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Research Papers

A New Class of Damage Variables in Continuum Damage Mechanics

[+] Author and Article Information
George Z. Voyiadjis

 Department of Civil and Environmental Engineering, Louisiana State University, Baton Rouge, LA 70803, USA; Adjunct Professor Department of Civil and Environmental Engineering,  Hanyang University, World Class University Project, Seoul, Republic of Koreavoyiadjis@eng.lsu.edu

Peter I. Kattan

 Department of Civil and Environmental Engineering, Louisiana State University, Baton Rouge, LA 70803, USApkattan@tedata.net.jo

J. Eng. Mater. Technol 134(2), 021016 (Mar 27, 2012) (10 pages) doi:10.1115/1.4004422 History: Received March 07, 2010; Revised May 27, 2011; Published March 27, 2012; Online March 27, 2012

In this work various new proposed damage variables are introduced, examined and compared. Only the scalar case pertaining to isotropic damage is investigated here. Several types of new damage variables are proposed as follows: (1) damage variables that are defined in terms of cross-sectional area, (2) damage variables that are defined in terms of the elastic modulus or stiffness, and (3) composite damage variables that are defined in terms of two parameters relating to both cross-sectional area and stiffness. However, the generalization to tensors and general states of deformation and damage may be a straightforward process but is beyond the scope of this work. The damage variables introduced in this work can be applied to elastic materials including homogeneous materials like metals and heterogeneous materials like composite laminates. In the second part of this work, higher-order strain energy forms are proposed. It is seen that a specific nonlinear stress-strain relationship is associated with each higher-order strain energy form. These higher order strain energy forms along with some of the proposed damage variables are used in trying to lay the theoretical groundwork for the design of undamageable materials, i.e., materials that cannot be damaged where the value of the damage variable remains zero throughout the deformation process.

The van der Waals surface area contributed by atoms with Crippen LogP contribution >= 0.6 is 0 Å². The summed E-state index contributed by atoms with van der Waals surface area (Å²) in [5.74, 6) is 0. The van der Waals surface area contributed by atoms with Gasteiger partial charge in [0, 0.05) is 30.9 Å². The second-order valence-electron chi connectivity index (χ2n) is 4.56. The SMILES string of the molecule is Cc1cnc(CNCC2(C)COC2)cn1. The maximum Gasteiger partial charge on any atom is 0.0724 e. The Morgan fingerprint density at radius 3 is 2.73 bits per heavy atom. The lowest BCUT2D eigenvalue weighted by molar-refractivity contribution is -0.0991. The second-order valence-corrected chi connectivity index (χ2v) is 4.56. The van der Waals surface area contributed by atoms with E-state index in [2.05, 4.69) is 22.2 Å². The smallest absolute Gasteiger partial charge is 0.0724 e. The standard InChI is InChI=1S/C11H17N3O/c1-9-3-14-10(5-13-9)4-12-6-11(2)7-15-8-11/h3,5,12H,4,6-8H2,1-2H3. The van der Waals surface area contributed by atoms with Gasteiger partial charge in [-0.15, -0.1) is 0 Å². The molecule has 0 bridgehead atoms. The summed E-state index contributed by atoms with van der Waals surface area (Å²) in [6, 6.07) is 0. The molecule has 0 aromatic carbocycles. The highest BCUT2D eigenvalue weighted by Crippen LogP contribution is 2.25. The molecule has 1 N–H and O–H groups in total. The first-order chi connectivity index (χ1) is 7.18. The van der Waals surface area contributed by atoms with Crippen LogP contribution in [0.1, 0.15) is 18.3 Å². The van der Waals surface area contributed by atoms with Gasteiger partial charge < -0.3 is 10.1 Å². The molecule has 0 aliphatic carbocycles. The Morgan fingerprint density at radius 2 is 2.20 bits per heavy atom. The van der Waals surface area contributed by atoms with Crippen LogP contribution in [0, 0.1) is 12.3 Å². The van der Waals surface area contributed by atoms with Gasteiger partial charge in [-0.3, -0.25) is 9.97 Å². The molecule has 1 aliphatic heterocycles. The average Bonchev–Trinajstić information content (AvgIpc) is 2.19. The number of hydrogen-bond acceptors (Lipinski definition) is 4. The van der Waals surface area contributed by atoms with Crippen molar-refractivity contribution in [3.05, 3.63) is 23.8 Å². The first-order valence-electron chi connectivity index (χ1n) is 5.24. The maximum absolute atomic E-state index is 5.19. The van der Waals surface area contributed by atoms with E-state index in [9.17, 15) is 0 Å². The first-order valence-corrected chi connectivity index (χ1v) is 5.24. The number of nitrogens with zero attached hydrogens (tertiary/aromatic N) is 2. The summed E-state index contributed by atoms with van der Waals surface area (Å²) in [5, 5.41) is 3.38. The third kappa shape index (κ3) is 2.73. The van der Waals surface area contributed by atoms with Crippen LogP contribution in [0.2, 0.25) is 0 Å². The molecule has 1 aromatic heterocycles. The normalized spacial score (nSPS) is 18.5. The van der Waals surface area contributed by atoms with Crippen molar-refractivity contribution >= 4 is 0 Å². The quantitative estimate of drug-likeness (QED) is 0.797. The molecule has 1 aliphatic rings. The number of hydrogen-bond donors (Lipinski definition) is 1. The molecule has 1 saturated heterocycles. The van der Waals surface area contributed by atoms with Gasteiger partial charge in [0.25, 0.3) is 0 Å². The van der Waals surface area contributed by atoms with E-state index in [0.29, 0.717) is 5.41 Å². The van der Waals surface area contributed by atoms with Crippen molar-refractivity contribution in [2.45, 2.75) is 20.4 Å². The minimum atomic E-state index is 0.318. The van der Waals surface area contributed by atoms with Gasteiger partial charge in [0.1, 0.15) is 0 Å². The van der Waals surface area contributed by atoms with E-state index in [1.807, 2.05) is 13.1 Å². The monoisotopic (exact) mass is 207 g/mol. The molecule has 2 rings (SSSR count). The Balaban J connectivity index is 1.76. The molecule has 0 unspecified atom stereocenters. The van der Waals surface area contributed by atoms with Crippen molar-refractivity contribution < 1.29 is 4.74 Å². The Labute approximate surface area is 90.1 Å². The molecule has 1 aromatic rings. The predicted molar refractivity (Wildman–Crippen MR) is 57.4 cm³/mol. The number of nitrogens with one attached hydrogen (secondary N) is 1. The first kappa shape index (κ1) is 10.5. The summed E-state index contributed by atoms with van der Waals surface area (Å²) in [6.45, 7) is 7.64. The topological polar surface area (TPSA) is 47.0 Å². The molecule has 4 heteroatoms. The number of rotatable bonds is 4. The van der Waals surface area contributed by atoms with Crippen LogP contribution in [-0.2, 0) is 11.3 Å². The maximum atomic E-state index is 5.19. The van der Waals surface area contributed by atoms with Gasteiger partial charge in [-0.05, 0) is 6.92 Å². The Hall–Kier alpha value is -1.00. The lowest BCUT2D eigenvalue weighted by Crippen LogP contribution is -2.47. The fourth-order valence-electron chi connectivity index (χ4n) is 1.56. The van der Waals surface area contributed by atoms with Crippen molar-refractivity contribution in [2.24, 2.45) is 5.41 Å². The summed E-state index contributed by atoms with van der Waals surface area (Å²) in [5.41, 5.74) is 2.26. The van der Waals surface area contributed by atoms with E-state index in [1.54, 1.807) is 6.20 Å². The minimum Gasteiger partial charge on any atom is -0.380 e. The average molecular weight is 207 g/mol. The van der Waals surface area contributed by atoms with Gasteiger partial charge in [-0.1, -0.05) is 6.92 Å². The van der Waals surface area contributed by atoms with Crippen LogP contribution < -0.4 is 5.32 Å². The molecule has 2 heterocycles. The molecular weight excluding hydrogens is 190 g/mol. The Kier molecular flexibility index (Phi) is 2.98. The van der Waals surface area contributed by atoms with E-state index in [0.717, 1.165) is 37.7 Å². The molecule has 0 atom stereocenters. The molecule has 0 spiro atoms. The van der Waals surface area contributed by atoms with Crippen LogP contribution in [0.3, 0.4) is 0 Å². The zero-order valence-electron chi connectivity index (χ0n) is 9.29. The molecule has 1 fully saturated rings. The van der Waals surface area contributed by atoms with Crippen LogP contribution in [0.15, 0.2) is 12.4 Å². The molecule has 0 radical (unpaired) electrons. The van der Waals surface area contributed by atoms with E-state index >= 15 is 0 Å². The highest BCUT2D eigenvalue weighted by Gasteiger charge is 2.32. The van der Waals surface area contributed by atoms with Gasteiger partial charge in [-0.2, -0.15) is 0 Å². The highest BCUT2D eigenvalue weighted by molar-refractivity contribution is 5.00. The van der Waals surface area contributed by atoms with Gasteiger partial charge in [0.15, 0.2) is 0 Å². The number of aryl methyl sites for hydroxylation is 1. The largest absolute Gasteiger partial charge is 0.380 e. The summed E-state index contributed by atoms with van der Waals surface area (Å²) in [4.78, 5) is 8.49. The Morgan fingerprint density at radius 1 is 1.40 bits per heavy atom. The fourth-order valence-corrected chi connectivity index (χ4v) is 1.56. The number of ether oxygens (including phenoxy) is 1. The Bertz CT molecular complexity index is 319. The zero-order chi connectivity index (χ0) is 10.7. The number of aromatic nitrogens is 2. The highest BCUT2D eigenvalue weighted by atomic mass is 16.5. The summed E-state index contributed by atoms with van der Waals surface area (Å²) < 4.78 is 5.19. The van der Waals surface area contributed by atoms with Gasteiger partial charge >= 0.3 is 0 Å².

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Copyright © 2012 by American Society of Mechanical Engineers
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References

Figures

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Figure 1

Damaged and effective undamaged configurations

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Figure 2

Relation between the damage variable and M.

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Figure 3

Damaged and effective moduli of elasticity

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Figure 4

Relation between the two damage variables in the case of elastic strain equivalence

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Figure 5

Relation between the two damage variables for the case of elastic energy equivalence

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Figure 6

Relation between the two damage variables in the case of elastic strain equivalence

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Figure 7

Relation between the two damage variables in the case of elastic strain equivalence

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Figure 8

Relation between the two damage variables in the case of elastic strain equivalence

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Figure 9

Relation between the two damage variables in the case of elastic energy equivalence

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Figure 10

Relation between the two damage variables in the case of elastic energy equivalence

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Figure 11

Relation between the two damage variables in the case of elastic energy equivalence

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Figure 12

Relation between l1 and the ratio of the stresses M

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Figure 13

Relation between l2 and the ratio of the stresses M

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